After Election Day
After Election Day results revealed that an anticipated “red wave” of Republican wins hadn’t come to fruition, and many election-denying candidates who lost conceded to their opponents, election-denialist influencers and media outlets scrambled for explanations.
Turning Point USA leader Charlie Kirk, who was among the gaggle of national figures alleging mail-in ballots were vehicles for voter fraud, seemed to reverse course entirely. Kirk suggested that Republicans should build a “ballot harvesting operation” of their own—in other words, arguing that Republicans should undertake efforts to encourage their base to vote by mail. Elsewhere online, ISD analysts observed users in election denialist communities discussing whether ballot drop boxes, a years-long fixture of conspiracy theories about voting, should be installed in spaces perceived as conservative, like gun shows. It remains to be seen whether these apparent reversals will be sustained.
Figure 3: Turning Point USA leader Charlie Kirk writes on Twitter that Republican will create “the most sophisticated and aggressive legal ballot harvesting operation” in the US after losses in 2022 midterms.
Some groups of election denier activists apparently missed the pivot and predictably shifted their attention to the certifications of elections their preferred candidates lost. Despite disruptions and angry rhetoric at certification meetings, as observed in Arizona and Michigan, election results were certified. As results were certified, some members of election denialist communities have alleged that electoral and judicial systems may be too powerful for their movement to change or overpower, though consensus about what action could remedy that perceived issue was disjointed.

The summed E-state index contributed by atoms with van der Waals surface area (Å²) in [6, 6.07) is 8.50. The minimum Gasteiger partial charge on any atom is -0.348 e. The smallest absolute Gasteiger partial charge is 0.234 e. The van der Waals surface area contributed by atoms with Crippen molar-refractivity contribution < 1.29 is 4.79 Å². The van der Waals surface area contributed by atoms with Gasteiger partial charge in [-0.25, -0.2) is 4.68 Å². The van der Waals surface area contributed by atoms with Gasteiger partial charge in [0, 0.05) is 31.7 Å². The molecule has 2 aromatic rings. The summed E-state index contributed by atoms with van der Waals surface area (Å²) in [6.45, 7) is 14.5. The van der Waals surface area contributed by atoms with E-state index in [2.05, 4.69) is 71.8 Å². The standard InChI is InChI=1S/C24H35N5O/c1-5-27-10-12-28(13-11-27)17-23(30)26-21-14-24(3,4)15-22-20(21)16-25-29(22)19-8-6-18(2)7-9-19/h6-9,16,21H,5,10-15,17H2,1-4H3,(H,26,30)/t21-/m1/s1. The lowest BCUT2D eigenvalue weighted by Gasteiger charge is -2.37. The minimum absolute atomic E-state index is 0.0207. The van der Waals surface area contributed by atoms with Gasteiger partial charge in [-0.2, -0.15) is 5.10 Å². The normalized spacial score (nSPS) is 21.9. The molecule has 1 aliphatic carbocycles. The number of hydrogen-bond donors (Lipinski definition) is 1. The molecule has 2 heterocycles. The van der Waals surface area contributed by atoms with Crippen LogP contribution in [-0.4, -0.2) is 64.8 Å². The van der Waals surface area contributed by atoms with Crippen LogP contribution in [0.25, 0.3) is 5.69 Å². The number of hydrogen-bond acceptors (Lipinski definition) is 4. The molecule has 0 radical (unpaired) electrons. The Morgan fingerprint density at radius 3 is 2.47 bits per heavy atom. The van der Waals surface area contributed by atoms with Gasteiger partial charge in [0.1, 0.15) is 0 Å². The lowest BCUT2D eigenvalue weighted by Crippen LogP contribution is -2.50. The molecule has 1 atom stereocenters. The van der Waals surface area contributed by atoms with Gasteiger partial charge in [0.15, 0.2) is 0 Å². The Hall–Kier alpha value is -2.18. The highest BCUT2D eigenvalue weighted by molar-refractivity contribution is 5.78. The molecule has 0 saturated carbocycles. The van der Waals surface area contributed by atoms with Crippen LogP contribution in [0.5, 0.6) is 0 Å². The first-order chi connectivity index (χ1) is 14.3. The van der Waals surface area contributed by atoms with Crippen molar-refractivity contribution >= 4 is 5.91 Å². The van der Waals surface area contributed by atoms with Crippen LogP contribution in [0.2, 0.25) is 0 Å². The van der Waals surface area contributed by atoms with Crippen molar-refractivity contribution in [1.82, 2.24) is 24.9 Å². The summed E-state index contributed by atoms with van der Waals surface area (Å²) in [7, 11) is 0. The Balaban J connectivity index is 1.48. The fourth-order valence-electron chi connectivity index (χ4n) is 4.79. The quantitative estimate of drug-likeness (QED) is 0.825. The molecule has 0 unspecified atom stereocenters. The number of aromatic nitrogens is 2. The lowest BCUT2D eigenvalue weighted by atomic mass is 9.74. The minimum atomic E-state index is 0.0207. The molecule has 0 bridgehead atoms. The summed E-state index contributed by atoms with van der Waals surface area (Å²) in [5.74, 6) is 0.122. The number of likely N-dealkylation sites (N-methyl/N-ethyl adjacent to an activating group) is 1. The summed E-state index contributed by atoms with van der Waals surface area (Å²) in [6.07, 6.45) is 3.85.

Lacking central leadership, many election-denying narratives failed to sustain
The potential for disruption driven by election misinformation after Election Day was high. However, in most states, losing candidates conceded their races soon after news outlets projected their losses. Comparing the post-election reactions of election denialists in places like Michigan, where high-profile election denialist candidates conceded, to those in Arizona, where similarly aligned candidates have disputed results, it would seem a lack of leader or contributed to denialist narratives’ staying power.
In Michigan, election deniers Tudor Dixon, Matt DePerno, and Kristina Karamo, ran for governor, attorney general, and secretary of state, respectively, on platforms that included election denialism. Each engaged with other election-denying figures, amplified misleading and false narratives about the 2020 election, and used their online presences to encourage distrust in the state’s election administration. All three lost their elections. Dixon and DePerno conceded on November 9. Karamo did not formally concede but she did announce her next political pursuit, effectively abandoning her 2022 efforts. These candidates chose not to contest Michigan elections, as did most activists in the state. Analysts observed almost no election-related protests after Election Day.